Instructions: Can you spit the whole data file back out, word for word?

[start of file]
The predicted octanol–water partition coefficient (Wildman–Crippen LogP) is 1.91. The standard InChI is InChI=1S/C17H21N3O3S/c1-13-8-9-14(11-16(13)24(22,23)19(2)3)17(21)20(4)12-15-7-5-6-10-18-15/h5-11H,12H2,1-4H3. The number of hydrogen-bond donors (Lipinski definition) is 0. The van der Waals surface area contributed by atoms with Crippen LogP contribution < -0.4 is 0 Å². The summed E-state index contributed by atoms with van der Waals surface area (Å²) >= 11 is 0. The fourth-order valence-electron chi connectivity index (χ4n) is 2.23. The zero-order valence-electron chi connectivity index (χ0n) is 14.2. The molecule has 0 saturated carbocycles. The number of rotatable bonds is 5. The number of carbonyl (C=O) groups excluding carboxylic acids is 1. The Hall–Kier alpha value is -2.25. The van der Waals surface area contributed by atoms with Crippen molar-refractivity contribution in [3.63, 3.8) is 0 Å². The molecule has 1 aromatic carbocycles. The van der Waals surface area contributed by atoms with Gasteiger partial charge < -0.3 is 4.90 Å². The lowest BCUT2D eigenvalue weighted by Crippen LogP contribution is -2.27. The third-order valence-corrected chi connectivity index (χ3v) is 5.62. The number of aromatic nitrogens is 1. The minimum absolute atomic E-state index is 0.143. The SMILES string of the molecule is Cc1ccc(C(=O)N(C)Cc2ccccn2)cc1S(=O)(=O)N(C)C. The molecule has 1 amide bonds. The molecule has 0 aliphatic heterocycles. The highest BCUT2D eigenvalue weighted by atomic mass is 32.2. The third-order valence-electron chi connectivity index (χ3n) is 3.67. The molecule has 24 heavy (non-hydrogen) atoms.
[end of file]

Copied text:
The predicted octanol–water partition coefficient (Wildman–Crippen LogP) is 1.91. The standard InChI is InChI=1S/C17H21N3O3S/c1-13-8-9-14(11-16(13)24(22,23)19(2)3)17(21)20(4)12-15-7-5-6-10-18-15/h5-11H,12H2,1-4H3. The number of hydrogen-bond donors (Lipinski definition) is 0. The van der Waals surface area contributed by atoms with Crippen LogP contribution < -0.4 is 0 Å². The summed E-state index contributed by atoms with van der Waals surface area (Å²) >= 11 is 0. The fourth-order valence-electron chi connectivity index (χ4n) is 2.23. The zero-order valence-electron chi connectivity index (χ0n) is 14.2. The molecule has 0 saturated carbocycles. The number of rotatable bonds is 5. The number of carbonyl (C=O) groups excluding carboxylic acids is 1. The Hall–Kier alpha value is -2.25. The van der Waals surface area contributed by atoms with Crippen molar-refractivity contribution in [3.63, 3.8) is 0 Å². The molecule has 1 aromatic carbocycles. The van der Waals surface area contributed by atoms with Gasteiger partial charge < -0.3 is 4.90 Å². The lowest BCUT2D eigenvalue weighted by Crippen LogP contribution is -2.27. The third-order valence-corrected chi connectivity index (χ3v) is 5.62. The number of aromatic nitrogens is 1. The minimum absolute atomic E-state index is 0.143. The SMILES string of the molecule is Cc1ccc(C(=O)N(C)Cc2ccccn2)cc1S(=O)(=O)N(C)C. The molecule has 1 amide bonds. The molecule has 0 aliphatic heterocycles. The highest BCUT2D eigenvalue weighted by atomic mass is 32.2. The third-order valence-electron chi connectivity index (χ3n) is 3.67. The molecule has 24 heavy (non-hydrogen) atoms.